Revenge of the Owens River

Critique Style Requested: Standard

The photographer is looking for generalized feedback about the aesthetic and technical qualities of their image.


Record snowfall in the Eastern Sierra Nevada promises record runoff, and that means the Los Angeles Department of Water and Power, which has been extracting most of the water from Owens Valley for decades, will have more water than it can handle. Many longtime Owens Valley watchers are forecasting destructive runoff. The much abused but – this year – revitalized Owens River in late April was already flowing strongly into vast Owens Lake, which dried up after LA started taking all the water. I was out on the lake early to photograph birds and found the river itself, a very rare sight, filling a barren area of the lake, reclaiming a place which once held a lake some 30 feet deep.

Specific Feedback

Questions about how much foreground and background, tight crop, etc. I was up on a dike so could shoot down, filling the frame, but might have climbed down and got closer to the water. I have some panoramic crops as well, but they tend to flatten out the high peaks in the distance, source of the river.

Technical Details

F11, 1/800th, ISO500, Nikon Z6II, handheld.

James, a fine look at this area during this start of the upcoming MAJOR snow runoff. Lots of history behind this area on several levels. The biggest of course as you’ve outlined was and is the water diversion over the years.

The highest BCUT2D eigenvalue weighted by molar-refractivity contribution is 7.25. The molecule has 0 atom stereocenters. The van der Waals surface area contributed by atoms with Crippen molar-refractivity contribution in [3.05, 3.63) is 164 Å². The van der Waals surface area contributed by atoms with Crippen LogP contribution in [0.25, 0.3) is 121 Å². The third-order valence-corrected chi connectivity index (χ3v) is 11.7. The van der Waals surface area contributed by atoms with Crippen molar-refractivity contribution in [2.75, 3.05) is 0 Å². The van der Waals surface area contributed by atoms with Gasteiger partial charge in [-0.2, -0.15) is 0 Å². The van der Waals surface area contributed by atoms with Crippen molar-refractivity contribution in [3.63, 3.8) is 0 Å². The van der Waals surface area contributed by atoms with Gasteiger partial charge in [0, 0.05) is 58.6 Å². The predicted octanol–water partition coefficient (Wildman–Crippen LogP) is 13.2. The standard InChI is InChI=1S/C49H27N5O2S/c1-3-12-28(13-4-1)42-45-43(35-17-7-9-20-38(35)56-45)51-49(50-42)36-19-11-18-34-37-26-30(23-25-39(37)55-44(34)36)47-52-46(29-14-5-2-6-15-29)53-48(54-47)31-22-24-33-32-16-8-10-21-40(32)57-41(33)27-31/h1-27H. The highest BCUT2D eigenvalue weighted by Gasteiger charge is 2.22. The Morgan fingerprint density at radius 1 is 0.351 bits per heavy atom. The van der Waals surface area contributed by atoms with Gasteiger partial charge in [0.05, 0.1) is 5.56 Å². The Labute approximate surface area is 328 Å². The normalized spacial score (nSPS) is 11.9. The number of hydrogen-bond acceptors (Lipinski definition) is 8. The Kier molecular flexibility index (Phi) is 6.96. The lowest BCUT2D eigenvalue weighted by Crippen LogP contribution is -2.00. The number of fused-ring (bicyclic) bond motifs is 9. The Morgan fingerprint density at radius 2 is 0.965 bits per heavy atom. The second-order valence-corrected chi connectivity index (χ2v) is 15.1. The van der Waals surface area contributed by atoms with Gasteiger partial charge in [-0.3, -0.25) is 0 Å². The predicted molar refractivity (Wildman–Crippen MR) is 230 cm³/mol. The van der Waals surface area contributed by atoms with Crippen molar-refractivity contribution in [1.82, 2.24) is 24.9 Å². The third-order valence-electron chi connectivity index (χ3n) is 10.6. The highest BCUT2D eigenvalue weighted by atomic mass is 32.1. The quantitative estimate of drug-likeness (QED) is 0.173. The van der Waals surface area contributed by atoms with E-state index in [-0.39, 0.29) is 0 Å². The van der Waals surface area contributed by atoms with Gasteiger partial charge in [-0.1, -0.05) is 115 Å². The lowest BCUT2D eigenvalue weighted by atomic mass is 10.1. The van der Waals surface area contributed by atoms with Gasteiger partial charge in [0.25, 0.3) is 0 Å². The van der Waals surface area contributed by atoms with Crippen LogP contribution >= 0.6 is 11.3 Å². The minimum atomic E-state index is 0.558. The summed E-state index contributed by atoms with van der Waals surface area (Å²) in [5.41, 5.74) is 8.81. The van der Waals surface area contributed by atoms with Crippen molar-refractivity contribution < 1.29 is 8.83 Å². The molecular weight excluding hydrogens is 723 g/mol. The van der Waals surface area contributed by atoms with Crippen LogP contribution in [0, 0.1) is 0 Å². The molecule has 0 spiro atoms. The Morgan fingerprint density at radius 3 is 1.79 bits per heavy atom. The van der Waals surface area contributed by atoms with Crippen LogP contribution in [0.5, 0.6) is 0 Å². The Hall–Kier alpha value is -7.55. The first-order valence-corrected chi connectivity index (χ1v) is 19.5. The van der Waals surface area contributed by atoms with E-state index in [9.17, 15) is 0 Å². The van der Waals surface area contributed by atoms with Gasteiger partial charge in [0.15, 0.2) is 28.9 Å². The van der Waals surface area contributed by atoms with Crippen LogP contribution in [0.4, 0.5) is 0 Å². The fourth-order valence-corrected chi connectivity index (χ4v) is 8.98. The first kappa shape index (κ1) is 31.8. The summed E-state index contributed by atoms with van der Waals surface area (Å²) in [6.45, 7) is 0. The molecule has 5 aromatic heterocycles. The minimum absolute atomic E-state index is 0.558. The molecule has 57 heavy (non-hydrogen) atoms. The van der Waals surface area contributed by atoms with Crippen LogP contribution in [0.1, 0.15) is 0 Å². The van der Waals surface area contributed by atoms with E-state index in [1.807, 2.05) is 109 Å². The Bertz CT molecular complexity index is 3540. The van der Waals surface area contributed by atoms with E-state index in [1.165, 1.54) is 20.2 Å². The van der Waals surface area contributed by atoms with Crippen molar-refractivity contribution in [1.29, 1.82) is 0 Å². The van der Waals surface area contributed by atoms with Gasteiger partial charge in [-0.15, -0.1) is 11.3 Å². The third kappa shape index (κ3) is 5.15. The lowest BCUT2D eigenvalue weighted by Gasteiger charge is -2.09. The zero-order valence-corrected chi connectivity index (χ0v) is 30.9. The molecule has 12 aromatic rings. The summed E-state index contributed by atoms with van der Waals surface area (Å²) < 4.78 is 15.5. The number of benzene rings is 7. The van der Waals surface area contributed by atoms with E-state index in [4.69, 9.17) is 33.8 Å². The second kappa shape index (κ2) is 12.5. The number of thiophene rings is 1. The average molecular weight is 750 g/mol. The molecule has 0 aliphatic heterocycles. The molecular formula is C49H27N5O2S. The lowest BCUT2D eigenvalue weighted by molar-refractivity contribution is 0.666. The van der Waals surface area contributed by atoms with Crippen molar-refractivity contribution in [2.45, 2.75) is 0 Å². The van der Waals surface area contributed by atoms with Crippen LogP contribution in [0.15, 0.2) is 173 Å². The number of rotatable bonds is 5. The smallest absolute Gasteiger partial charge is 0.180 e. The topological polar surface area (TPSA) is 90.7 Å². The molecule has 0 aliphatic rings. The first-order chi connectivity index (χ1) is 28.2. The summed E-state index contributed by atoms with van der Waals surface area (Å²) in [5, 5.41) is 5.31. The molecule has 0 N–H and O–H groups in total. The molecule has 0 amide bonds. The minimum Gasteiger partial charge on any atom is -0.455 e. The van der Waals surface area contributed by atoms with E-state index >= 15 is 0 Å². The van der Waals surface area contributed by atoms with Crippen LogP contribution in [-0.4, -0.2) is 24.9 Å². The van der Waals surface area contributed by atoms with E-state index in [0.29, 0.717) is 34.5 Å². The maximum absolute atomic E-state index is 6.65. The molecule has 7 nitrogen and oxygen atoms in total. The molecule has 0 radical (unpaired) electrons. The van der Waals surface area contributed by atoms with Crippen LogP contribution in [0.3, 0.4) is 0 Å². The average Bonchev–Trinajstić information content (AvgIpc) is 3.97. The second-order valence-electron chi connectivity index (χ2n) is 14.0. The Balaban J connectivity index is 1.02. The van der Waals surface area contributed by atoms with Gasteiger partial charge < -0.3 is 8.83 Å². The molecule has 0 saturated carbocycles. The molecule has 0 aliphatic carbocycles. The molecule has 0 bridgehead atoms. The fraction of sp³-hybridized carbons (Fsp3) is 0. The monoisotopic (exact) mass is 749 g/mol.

James, the view looks great, with nice curves and ripples in the river, the long view across the flats and the distant, rugged peaks. I don’t think the blue reflections along the bottom are adding to the view, so I’d suggest cropping just below the water line. There’s also a bright line, a few pixels wide, along the right hand edge.

Thanks Paul. I want to go back and see the runoff at peak. I won’t be surprised if they close access to the Owens Lake bird ponds because the levees out there are being weakened by the rising waters.

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Thanks Mark – I left the reflections in because they show advancing water, but they are a distraction from the river itself.